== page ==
Paul Volcker Warns The Fed

Paul Volcker, Fed Chairman from 1979 to 1987, passed away in 2019. However, poignant words from his book Keeping At It, The Quest for Sound Money and Good Government may haunt the Fed today. In his book published in 2018, Paul Volcker offers the following advice.

The real danger comes from encouraging or inadvertently tolerating rising inflation and its close cousin of extreme speculation and risk taking, in effect standing by while bubbles and excesses threaten financial markets. Ironically, the “easy money,” striving for a “little inflation” as a means of forestalling deflation, could, in the end, be what brings it about. That is the basic lesson for monetary policy. It demands emphasis on price stability and prudent oversight of the financial system. Both of those requirements inexorably lead to the responsibilities of a central bank.

Paul Volcker’s advice is crucial today. Inflation has retreated from levels last seen during Volcker’s reign but remains high. Furthermore, some economists are concerned it may be sticky or drift higher. At the same time, an “easy money” market perception of the Fed is fueled by expectations the Fed will cut rates and reduce QT. Accordingly, “extreme speculation and risk-taking” is occurring in specific sectors. Getting inflation to target remains the Fed’s priority, but they are worried that excess liquidity is dwindling. Accordingly, they are torn between easy money policies and tough monetary medicine. Paul Volcker posthumously argues that focusing on price stability and reducing speculation is Powell’s “responsibility.”
 

 

What To Watch Today

Earnings

Earnings Calendar

Economy

Economic Calendar


Market Trading Update

Like clockwork, the sellers showed up yesterday to push stocks lower after testing the upper end of the trading range. As noted yesterday, the trading range has remained confined to slightly higher highs as resistance and the 20-DMA as support. While the underlying deterioration in momentum continues and is something we are watching closely, there is no need for extensive action until the 20-DMA is violated.

Market Trading Update

The one chart we remain focused on is our weekly money-flow index. While the buy signal is still firmly intact, we see some weakness emerging from the lower indicator. The spread in the MACD is beginning to close, which is a potential precursor to a more significant market decline. When this weekly indicator triggers a sell signal, that will be the time to reduce equity exposures and hedge risk more aggressively.

Money Flow Weekly Index

 


Target Shares Jump But It Has A Lot Of Catching Up Versus Walmart

In its Monday quarterly earnings report, Target reported EPS of $2.98 a share, well above last year’s $1.89 and estimates of $2.42. Sales continued to decline, but they were better than expected. The stock responded nicely to earnings, rising 11% in the pre-market. Fueling the gains is a positive outlook for the consumer. They expect sales for the coming year will be up 1% on average, slightly above expectations.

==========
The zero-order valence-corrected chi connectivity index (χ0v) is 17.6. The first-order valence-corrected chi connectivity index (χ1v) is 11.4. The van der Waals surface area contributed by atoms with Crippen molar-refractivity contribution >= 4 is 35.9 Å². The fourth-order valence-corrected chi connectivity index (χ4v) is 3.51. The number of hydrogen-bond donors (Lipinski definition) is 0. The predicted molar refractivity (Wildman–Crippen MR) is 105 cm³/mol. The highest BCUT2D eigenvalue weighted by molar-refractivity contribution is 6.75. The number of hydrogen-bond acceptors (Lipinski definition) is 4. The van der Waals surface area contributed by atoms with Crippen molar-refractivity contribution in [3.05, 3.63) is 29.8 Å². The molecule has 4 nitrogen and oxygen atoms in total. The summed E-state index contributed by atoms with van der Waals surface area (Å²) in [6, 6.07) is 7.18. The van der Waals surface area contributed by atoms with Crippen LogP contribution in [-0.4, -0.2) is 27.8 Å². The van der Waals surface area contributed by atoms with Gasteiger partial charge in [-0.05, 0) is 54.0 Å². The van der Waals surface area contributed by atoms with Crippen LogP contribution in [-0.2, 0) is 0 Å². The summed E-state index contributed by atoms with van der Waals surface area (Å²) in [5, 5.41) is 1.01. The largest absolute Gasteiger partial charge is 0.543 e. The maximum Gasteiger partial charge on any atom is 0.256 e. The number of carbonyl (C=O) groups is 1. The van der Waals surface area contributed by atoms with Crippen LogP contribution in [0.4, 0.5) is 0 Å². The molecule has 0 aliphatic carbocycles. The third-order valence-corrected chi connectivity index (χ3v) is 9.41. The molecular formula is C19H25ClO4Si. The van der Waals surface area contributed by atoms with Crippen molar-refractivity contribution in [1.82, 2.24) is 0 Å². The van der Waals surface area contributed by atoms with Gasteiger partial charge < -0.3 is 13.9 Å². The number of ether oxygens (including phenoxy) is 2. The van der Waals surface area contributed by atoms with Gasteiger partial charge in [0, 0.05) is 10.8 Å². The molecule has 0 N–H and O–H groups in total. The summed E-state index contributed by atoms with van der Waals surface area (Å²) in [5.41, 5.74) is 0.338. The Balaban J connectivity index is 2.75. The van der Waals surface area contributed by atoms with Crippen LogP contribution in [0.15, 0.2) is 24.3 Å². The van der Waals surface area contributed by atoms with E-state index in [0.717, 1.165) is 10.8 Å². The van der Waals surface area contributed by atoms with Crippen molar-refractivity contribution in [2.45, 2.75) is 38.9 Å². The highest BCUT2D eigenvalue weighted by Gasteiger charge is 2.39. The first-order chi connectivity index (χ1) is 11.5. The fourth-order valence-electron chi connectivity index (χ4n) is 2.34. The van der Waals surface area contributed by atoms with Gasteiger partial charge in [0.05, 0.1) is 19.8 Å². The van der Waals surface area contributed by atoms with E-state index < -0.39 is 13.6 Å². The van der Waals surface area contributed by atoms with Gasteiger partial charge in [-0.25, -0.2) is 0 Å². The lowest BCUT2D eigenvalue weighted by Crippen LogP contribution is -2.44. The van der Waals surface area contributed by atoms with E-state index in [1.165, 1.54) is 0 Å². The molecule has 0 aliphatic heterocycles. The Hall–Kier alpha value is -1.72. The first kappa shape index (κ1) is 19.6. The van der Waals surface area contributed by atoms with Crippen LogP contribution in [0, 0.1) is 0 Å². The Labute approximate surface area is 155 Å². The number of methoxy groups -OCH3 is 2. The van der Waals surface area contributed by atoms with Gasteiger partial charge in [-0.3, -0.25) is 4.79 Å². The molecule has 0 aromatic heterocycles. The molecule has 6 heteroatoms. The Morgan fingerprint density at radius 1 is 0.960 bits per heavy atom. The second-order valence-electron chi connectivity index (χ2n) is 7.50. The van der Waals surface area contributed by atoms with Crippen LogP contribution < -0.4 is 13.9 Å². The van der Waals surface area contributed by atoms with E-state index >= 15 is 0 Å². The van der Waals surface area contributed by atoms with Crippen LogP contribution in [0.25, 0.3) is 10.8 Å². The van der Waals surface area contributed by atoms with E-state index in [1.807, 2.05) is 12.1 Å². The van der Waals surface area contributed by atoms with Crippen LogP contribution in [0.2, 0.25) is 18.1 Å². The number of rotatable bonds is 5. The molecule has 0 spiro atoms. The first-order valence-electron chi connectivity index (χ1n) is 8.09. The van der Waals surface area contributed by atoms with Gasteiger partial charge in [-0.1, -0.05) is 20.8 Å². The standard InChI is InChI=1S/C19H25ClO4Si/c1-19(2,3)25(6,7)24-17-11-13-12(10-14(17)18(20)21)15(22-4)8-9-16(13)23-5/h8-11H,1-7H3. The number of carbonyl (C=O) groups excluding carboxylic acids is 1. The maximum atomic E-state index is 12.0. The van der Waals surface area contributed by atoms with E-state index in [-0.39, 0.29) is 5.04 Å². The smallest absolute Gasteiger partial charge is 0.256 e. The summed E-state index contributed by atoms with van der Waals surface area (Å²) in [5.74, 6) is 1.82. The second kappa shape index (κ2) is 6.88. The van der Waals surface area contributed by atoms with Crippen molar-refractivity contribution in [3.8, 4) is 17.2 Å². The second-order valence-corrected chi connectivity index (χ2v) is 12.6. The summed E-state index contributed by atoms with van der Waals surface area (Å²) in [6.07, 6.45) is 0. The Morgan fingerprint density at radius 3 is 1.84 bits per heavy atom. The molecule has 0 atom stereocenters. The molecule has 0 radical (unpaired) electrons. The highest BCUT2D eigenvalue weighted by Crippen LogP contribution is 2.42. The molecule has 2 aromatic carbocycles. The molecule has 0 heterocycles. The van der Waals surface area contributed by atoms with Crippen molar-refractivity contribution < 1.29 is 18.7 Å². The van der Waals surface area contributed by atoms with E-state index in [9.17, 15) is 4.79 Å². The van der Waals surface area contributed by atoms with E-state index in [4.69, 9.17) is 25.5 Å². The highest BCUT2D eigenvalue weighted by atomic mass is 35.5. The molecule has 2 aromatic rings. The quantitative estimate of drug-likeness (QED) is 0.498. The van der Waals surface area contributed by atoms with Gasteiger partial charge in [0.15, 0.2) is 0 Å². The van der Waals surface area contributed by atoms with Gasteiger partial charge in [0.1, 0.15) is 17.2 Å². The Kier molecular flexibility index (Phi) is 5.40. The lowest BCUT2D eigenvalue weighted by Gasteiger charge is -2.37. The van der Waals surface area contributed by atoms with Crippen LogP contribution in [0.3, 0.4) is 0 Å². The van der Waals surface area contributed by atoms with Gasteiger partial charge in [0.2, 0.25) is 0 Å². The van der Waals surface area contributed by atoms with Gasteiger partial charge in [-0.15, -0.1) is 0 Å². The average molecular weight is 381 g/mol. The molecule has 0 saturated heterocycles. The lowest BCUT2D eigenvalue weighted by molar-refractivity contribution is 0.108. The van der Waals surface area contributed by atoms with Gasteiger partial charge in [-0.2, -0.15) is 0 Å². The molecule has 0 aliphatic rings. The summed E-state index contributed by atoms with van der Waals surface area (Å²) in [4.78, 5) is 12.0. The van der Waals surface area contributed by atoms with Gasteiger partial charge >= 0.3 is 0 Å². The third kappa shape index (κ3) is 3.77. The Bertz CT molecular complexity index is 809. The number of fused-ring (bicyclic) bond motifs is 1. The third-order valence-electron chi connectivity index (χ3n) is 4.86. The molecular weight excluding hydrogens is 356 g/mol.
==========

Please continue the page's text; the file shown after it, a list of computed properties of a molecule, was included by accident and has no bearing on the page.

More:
As shown below, Target has been grossly underperforming Walmart, its chief rival. However, Target has recovered nicely since December. Target is still down almost 50% from its late 2021 peak, while Walmart trades at record highs. The difference is also evident in their evaluations. Walmart trades at a P/E of 31, while Target is close to 20. Clearly, investors expect more growth from Walmart than from Target.

target and walmart stock


ISM – Service Sector Showing Declining Inflationary Pressures

With the service sectors driving economic growth and contributing to sticky prices, yesterday’s latest ISM service sector survey was of particular interest to the market. The headline index fell from 53.4 to 52.6, below expectations of 53.0. More importantly, prices paid fell appreciably from 64.0 to 58.6. Employment dropped from 50.5 to 48.0, pushing it into economic contraction territory. On the positive side, new orders rose from 55.0 to 56.1.

The graph below, courtesy of Longview Economics, shows that their blended ISM price indexes are turning lower. The correlation between CPI and the ISM price gauges tends to be robust. The price indexes have been ticking up over the last few months, so it will be interesting to see if the recent decline continues with the longer-term lower trend in prices or if it is on a one-month hiatus for its shorter-term trend higher.

ism prices and cpi


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